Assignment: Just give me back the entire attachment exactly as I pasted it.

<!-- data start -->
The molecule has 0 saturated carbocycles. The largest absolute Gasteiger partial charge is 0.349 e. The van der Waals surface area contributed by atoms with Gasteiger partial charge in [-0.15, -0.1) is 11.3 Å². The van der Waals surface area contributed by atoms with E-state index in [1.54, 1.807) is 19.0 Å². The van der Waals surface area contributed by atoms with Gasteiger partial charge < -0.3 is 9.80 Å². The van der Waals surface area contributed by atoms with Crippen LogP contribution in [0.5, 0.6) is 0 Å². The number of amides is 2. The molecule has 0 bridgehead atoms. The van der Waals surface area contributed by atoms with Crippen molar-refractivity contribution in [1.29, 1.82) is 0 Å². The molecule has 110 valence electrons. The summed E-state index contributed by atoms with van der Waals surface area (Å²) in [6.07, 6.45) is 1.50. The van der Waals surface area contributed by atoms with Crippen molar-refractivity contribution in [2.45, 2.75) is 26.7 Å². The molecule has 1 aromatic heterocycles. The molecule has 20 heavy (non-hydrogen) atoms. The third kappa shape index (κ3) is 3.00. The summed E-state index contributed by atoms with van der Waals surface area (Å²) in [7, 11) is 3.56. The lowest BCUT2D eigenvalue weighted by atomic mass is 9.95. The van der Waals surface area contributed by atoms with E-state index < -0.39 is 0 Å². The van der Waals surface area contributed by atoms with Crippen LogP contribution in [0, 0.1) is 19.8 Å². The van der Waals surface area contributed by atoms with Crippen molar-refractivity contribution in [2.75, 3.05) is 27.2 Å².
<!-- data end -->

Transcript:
The molecule has 0 saturated carbocycles. The largest absolute Gasteiger partial charge is 0.349 e. The van der Waals surface area contributed by atoms with Gasteiger partial charge in [-0.15, -0.1) is 11.3 Å². The van der Waals surface area contributed by atoms with E-state index in [1.54, 1.807) is 19.0 Å². The van der Waals surface area contributed by atoms with Gasteiger partial charge < -0.3 is 9.80 Å². The van der Waals surface area contributed by atoms with Crippen LogP contribution in [0.5, 0.6) is 0 Å². The number of amides is 2. The molecule has 0 bridgehead atoms. The van der Waals surface area contributed by atoms with Crippen molar-refractivity contribution in [1.29, 1.82) is 0 Å². The molecule has 110 valence electrons. The summed E-state index contributed by atoms with van der Waals surface area (Å²) in [6.07, 6.45) is 1.50. The van der Waals surface area contributed by atoms with Crippen molar-refractivity contribution in [2.45, 2.75) is 26.7 Å². The molecule has 1 aromatic heterocycles. The molecule has 20 heavy (non-hydrogen) atoms. The third kappa shape index (κ3) is 3.00. The summed E-state index contributed by atoms with van der Waals surface area (Å²) in [7, 11) is 3.56. The lowest BCUT2D eigenvalue weighted by atomic mass is 9.95. The van der Waals surface area contributed by atoms with E-state index < -0.39 is 0 Å². The van der Waals surface area contributed by atoms with Crippen LogP contribution in [0, 0.1) is 19.8 Å². The van der Waals surface area contributed by atoms with Crippen molar-refractivity contribution in [2.75, 3.05) is 27.2 Å².